Some things to talk about while we read a great movie review...
1) One last HOF thing
Last night on the podcast, we talked about the differences between voting for the MLB HOF and the Football HOF. Turns out, there are 46 people who vote on the Football Hall, composed of a group of people who cover pro football in different geographical areas with pro teams. On the list are radio, TV and .com voters. Basically, it reduced the voting pool and did not limit it to just the Pro Football Writers of America.
What's more, each voter is given a detailed biography of each of the 25 finalists. From the HOF selection process:
In advance of the Hall of Fame Selection Meeting in February, the selectors are provided detailed biographies on each of the 17 finalist candidates. At the annual meeting, each of the nominees is thoroughly discussed by the committee before a series of reduction votes are taken. First, the two senior candidates are discussed and voted on for election. They must receive the same 80 percent affirmative vote as the modern-era candidates. Next, the there is a vote that reduces the modern-era finalists list from 15 to 10. Following that, a vote is taken to reduce the list from 10 to 5 names. The five remaining candidates for Hall of Fame election are then voted on individually (yes or no) for membership.
There are still slights in the football Hall, but not nearly as much vitriol is aimed at them year after year as there are at the Baseball Hall and its election results. I don't think the Baseball Hall would ever move to this model, eliminating around 500 of its voters in one fell swoop, but it is instructive of the differences.
If MLB were to move closer to this model, I imagine Richard Justice would be a fantastic spokesman for Craig Biggio in that discussion. Just read this article by Justice on Biggio's Hall case:
I thought I would have it figured out by now why he came up short in being named on 388 of 469 ballots, 39 short of the number needed for induction. But I just went over Biggio’s statistics again and am still baffled. I’m baffled about Tim Raines, Alan Trammell, Curt Schilling, Edgar Martinez and others, but Biggio is personal.
I saw every side of him. I saw how well he played on the field and how much community work he did and how he really and truly believed a Major League Baseball player should be a role model.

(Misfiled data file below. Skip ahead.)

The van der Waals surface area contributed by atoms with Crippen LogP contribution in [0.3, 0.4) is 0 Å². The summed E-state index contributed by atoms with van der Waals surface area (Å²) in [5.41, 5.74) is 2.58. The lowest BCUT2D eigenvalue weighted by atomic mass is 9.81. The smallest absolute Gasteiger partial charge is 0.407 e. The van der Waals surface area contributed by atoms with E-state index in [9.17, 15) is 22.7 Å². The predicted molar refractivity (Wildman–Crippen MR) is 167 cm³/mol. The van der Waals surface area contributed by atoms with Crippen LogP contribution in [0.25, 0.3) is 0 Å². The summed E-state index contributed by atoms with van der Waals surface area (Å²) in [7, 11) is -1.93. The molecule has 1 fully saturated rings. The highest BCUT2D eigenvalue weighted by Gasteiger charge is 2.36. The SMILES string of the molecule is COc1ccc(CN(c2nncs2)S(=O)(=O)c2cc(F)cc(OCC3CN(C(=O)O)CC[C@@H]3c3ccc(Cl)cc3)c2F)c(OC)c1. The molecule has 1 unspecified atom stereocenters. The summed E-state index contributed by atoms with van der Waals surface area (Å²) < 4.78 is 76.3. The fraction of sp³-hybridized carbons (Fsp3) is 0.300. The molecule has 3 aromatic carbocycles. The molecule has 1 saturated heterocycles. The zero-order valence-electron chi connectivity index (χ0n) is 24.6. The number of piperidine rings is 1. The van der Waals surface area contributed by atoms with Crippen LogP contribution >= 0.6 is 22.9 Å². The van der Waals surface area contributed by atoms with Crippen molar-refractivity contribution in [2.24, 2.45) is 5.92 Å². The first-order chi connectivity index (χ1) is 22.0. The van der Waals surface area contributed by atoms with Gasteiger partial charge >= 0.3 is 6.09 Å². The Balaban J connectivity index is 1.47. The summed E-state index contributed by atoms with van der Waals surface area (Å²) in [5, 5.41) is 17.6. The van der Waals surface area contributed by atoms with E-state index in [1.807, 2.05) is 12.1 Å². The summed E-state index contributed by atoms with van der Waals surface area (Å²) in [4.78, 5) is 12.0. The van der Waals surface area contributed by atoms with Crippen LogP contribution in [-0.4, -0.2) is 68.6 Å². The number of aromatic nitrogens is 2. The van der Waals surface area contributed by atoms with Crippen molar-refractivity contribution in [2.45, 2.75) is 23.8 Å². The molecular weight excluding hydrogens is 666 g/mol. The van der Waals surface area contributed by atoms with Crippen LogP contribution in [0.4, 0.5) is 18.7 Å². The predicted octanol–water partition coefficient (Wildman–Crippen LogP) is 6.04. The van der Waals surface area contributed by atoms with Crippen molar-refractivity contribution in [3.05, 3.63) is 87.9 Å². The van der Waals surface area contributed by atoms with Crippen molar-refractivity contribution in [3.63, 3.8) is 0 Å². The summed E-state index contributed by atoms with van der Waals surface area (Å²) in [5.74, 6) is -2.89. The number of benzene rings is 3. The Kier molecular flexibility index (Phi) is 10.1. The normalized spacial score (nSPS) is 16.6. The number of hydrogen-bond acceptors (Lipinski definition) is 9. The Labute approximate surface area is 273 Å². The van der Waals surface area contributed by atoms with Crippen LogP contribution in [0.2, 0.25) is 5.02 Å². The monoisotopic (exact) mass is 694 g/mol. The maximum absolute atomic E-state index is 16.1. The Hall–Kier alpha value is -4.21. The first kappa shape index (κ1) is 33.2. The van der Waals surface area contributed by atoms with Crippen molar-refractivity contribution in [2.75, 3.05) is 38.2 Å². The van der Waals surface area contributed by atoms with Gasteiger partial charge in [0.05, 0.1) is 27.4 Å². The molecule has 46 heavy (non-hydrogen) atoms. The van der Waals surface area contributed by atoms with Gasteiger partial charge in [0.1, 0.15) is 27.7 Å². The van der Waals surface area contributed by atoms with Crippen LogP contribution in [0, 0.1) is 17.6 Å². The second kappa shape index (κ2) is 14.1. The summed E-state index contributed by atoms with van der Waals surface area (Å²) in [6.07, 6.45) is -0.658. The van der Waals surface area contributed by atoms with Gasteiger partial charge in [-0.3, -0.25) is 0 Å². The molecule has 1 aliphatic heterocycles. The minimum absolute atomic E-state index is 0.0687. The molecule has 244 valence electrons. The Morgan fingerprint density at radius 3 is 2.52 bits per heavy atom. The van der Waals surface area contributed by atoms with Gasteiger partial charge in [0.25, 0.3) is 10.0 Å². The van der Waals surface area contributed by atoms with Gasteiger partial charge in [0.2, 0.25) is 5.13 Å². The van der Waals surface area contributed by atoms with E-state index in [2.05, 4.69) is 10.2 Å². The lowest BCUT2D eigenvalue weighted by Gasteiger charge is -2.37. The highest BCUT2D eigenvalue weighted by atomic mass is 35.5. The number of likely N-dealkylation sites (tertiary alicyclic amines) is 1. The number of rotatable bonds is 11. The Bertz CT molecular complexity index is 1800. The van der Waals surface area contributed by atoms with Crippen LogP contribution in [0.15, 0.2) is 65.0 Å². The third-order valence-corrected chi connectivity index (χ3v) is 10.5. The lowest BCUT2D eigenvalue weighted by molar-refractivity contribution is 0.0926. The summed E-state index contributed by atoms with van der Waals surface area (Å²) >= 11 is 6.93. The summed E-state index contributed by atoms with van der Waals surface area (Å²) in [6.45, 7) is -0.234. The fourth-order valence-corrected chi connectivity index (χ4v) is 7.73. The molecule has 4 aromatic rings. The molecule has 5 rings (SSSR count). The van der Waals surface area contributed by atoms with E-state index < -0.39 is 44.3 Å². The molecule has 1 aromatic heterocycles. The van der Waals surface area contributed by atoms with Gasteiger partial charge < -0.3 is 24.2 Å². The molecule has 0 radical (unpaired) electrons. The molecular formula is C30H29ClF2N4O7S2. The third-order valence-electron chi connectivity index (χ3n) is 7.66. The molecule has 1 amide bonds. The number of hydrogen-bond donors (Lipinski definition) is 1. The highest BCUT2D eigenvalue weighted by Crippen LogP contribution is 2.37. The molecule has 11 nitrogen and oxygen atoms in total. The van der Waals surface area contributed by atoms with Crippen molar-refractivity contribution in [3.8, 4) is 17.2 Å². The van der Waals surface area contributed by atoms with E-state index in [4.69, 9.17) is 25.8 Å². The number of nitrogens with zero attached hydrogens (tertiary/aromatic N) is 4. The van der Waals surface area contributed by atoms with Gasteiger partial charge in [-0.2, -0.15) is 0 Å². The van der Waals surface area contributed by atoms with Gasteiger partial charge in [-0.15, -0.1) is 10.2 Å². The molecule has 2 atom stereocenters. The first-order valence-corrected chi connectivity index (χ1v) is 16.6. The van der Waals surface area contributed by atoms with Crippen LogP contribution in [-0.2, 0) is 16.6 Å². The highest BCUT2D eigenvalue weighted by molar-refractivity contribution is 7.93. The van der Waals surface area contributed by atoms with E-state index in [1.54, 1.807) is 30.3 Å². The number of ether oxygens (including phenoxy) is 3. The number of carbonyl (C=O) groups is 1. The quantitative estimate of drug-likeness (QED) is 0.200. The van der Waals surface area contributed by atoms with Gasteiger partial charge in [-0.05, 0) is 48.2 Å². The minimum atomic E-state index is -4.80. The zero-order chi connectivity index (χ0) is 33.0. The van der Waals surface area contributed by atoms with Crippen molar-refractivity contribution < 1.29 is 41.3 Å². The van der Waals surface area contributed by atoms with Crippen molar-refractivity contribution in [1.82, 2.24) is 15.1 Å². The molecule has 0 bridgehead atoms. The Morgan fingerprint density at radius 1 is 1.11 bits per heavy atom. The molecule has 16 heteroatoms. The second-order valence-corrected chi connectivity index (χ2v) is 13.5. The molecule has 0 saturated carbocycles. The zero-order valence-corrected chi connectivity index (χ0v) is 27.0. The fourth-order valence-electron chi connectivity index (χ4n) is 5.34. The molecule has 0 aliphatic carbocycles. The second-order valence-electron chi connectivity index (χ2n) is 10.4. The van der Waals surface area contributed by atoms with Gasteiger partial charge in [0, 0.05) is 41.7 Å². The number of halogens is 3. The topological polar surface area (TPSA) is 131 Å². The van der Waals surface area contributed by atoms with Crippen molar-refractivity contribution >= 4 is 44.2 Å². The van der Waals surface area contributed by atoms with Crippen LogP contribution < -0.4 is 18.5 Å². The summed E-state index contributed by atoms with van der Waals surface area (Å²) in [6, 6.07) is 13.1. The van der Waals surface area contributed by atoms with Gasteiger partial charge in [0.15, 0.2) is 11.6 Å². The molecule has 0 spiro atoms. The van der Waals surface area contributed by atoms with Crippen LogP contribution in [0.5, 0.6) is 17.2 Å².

It's a great example of someone who covered Biggio knowing more about him than the rest of the voting public, and would have made a compelling case to all his detractors. Too bad the process doesn't work like that.
2) Hey, at least they're not the Marlins...
That's what I thought when I read this latest article about the Marlins Show and how neither the owner or the General Manager will be talking with the media any more.
The Astros at least have a GM willing to talk on occasion about the team, his plan and the players. He may be hard to get ahold of, he may be hard to pin down on transactions that haven't happened yet, but he has been fairly open at times.
This is also the first time since the expansion era when the Astros have bottomed out so badly. This is a roster with a lot of potential which hasn't necessarily transferred to production yet, but that may be better than signing the best free agents on the market and then trading them a year later, right?
Whatever you think about the Astros direction right now, the owner and GM have been accountable and talk about moves. Which makes me happy we follow them and not the Marlins...
3) Radio team announced soon?
Some good coverage on the site this weekend, as news broke that Geoff Blum would be returning to the team. Not as a terrible pinch-hitter, mind you, but as a potentially entertaining TV personality. Blum was always one of the more colorful Astros during his brief tenure with the team, and not just for his ever-evolving hair colors. He should make a good addition to this group and it's nice to see him land on his feet in retirement (Blum played as recently as last year).
But, with the TV team filled, we now turn our wandering eyes to the radio side. The Astros CAREavan was recently announced, with no radio guys helping out on it. That was one of the things they did in the past, providing a link for fans in places (Corpus, San Antonio, etc.) where they may be more likely to listen to the radio broadcast than attend a game at MMP.
Spring training games start in less than 40 days. Houston has broadcast every spring training game on the radio in the past. Given those two facts, doesn't it stand to reason that they need to wrap up this radio search pretty soon? Are they not getting the candidates they wanted? Is Tim's sound board really in the running for the color commentary job?
John Royal made all these points better than I could over at the Houston Press. He also brings up a great wrinkle. With CSN Houston's carriage deals still not in place for a bunch of cable providers and satellite companies, the radio broadcasts may be the only way Houston fans in Houston connect with the team. If Steve Sparks, et al, want to start building up a relationship with that fan base, shouldn't they do it sooner rather than later?